“CDOT believes in cultivating innovative technology solutions and partnerships to foster behavioral changes that will relieve transportation system pressures while limiting impacts to the climate and environment. Use of lightweight materials will continue to reduce vehicle weight without sacrificing passenger safety. Rapid advances in connected vehicles, both vehicle-to-infrastructure and vehicle-to-vehicle systems, and communication technologies will allow every vehicle to know precisely where every other vehicle is on the road. The emergence of autonomous vehicles is no longer a case of science fiction. All of these technological advances will require a more proactive style of transportation planning and operations as embodied in CDOT’s RoadX Initiative.”

Convergence Theme #3 – Transportation and Energy Customers

This is a different type of convergence, and one that wouldn’t really be in the smart grid conversation until recently.  Considering the other two convergence themes, everything really points to the end customer since they’re the ones using the roads and most of the energy related to transportation. However, DOTs haven’t had much direct engagement with end customers as a matter of course, but with today’s technologies there is a lot of benefit from having this, much like how utilities will be better off with AMI and two way communications with their customers.

There are many ways for a DOT to engage with customers, and this convergence theme is important because it can take things beyond the transactional relationship for things like license renewals and collecting tolls. The world we’ll be exploring at ETS16 offers a broader and richer vision, and when technology is properly leveraged, the end result is a more efficient use of DOT resources, the energy used for getting around and the time spent by people in their travels. CDOT is certainly thinking along these lines, and here’s a sample of what Shailen will share with us at the summit.

“We must understand the customer experience, and it must be guided by accurate data and expert analysis of those data. We are looking at how we maximize the customer experience including our products (what is the experience using our roads and bridges—during planning, construction and everyday, our devices—cameras, signage, etc.), our partnerships (what is it like to partner with CDOT and deliver our products), our brand (what is it like to interact with CDOT’s brand), and our support (what is it like to receive support or interact with our services like snowplows, courtesy patrol, customer service line and others).”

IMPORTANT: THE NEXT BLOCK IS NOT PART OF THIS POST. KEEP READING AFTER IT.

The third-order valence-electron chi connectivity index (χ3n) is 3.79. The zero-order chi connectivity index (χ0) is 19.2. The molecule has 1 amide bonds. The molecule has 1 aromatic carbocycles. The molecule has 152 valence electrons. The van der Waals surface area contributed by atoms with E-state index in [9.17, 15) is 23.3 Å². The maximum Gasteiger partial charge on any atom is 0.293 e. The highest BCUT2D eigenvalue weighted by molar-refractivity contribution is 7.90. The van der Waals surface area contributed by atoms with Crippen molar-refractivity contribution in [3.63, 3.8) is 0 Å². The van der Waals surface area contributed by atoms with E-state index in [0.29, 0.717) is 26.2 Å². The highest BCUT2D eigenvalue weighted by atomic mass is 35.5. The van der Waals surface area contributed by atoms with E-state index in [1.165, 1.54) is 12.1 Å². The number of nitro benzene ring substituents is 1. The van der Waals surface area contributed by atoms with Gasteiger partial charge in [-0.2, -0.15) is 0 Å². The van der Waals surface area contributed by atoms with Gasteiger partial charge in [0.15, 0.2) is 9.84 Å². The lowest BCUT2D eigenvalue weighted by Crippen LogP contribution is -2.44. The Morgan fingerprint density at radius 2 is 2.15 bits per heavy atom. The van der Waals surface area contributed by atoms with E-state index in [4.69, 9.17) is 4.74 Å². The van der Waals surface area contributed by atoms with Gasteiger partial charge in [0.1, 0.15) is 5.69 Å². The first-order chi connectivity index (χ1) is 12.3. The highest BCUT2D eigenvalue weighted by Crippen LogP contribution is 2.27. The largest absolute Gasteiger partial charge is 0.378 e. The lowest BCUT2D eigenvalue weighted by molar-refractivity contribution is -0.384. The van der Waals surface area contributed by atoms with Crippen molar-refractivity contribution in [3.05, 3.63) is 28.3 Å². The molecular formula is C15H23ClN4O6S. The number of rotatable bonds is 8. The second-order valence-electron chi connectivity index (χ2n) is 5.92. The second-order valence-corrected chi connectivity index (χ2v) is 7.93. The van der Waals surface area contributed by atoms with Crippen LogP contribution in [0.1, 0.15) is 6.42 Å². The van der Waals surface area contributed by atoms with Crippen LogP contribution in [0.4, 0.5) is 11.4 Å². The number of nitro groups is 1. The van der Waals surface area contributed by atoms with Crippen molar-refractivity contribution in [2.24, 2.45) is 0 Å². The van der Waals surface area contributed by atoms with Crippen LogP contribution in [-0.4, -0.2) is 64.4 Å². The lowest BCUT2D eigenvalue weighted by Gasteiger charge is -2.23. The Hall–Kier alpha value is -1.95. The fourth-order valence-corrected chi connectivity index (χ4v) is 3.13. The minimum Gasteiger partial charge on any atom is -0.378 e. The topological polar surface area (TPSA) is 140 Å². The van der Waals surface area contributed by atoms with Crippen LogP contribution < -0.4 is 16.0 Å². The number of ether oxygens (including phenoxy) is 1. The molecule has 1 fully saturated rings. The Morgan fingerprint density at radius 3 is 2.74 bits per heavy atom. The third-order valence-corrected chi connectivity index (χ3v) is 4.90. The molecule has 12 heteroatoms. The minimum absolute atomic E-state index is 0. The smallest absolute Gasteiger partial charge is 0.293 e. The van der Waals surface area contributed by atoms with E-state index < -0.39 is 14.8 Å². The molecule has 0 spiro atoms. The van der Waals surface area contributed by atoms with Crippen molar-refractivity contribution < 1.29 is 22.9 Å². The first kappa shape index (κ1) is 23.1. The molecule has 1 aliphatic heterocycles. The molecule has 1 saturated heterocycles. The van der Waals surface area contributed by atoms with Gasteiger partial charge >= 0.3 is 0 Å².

Conclusion

Across these three themes, there is a great deal of convergence taking place, and this momentum is only going to get stronger. Transportation needs will only become more complex, the need to conserve energy and develop sustainable alternatives will only intensify, and expectations from users of transportation services—essentially all of us—will keep rising.

The transportation sector has never had such strong interdependencies, and technology is the common thread that can provide the tools for the likes of CDOT to make it all work. At ETS16, you’ll hear more about how CDOT is Transforming the Chaos, and I know there will be lessons learned from Shailen about the role of technology as well as the need to form partnerships from across the energy value chain to get transformative results.

We’d love to have you participate in the discussions taking place at ETS16, March 29-31 in Austin, Texas. Learn more about the event here.

We’d also love your participation in the first Chaos Index survey. We want to hear from you about how all this industry change looks from your perspective. Take the survey here.